What is fantasy? How do you decide whether something is only possible or also real? How does superstition arise?
We are used to seeing information processing in the brain as the propagation of excitation in networks of nerve cells. Since nerve cells are constantly active spontaneously, there is a constant flow of information in these networks. Of course, such information can also occasionally become conscious, even without it being significant in the sense of action-relevant. Then we speak of fantasy production.
Imagination is also a common part of problem solving behavior. Even if the pattern recognition in the perceiving nerve networks does not match with stored features, extensive parts of the cerebral cortex are often stressed until finally a pathway to the executive parts of the brain takes place (so that a reaction can be made). Incompletely perceived patterns are supplemented from memory. Especially in more complex problem situations, structures and properties are even considered on the basis of analogies. Whether an issue is complex naturally also depends on the level of knowledge.
One part of the brain that is fundamentally involved in the interpretation of perceptions, including the imaginative, is the supramarginal gyrus. Among other things, a video provides information about its function about reactions when viewing a suggestive film in the section on sensorimotor functions).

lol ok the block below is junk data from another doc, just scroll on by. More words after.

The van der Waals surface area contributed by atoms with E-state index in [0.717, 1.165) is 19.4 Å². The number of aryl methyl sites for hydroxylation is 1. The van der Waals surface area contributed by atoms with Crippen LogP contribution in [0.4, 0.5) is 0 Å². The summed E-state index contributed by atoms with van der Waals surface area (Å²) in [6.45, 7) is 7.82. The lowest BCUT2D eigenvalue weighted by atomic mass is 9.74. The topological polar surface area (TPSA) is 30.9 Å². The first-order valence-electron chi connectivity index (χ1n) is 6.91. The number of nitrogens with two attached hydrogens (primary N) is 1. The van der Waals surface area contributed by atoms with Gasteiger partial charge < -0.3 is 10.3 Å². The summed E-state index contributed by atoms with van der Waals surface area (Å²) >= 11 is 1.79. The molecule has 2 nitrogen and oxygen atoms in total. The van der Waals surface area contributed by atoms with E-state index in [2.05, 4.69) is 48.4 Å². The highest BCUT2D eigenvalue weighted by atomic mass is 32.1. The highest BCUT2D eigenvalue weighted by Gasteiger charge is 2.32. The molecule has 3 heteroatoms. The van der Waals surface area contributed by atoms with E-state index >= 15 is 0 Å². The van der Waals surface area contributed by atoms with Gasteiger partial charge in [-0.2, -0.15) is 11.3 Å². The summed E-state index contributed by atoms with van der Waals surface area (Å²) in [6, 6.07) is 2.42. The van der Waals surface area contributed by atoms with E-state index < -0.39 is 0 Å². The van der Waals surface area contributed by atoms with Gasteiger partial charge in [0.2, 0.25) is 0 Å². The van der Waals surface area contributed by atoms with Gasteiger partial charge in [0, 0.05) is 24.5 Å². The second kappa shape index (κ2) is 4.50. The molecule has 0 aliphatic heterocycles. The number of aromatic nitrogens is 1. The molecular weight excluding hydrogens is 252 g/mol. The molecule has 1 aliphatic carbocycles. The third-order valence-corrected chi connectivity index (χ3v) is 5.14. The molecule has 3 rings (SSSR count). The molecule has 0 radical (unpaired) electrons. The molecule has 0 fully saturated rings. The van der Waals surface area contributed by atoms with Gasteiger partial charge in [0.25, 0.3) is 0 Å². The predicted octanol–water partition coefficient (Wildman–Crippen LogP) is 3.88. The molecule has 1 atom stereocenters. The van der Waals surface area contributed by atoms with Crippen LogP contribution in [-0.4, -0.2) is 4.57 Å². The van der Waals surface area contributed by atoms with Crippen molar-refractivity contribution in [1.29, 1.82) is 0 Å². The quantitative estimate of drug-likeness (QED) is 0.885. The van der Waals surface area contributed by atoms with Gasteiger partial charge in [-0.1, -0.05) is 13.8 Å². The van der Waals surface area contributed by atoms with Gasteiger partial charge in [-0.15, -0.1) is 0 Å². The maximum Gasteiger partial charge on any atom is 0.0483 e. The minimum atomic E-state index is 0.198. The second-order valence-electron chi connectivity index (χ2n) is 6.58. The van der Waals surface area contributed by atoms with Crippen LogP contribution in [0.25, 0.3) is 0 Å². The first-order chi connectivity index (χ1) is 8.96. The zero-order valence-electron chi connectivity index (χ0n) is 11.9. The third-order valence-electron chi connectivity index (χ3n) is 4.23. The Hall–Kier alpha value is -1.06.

In the case of pathological conditions, but also sometimes in everyday life, the question arises whether and how the brain can differentiate between fantasy production and reality-related thoughts. Today we assume that, depending on the type of thought, there are several, mutually independent mechanisms that allow a reality check.
In the case of perceptions, the brain can usually easily determine whether a mental image is based on a fantasy or on a real perception. The decisive point is whether the corresponding sensory area was active during the supposed perception. In the case of people with a tendency towards excessive associations, however, it can happen that internally generated images are so active that they, in a sense, stimulate a sensory area in the opposite direction. In this case we are talking about hallucinations.
Memory delusion and suggestion
A form of uncertainty about reality similar to perceptual illusions can occur with memories of things that have been experienced by oneself. Here, too, certain parts of the brain that are usually involved in such memories should become active. If that is not the case, then you have not experienced the situation that goes through your head yourself. When tired or stressed, an uncertainty arises and the subjective impression arises that one has already experienced a situation in which one finds oneself, for example a report on television, (déjà-vu).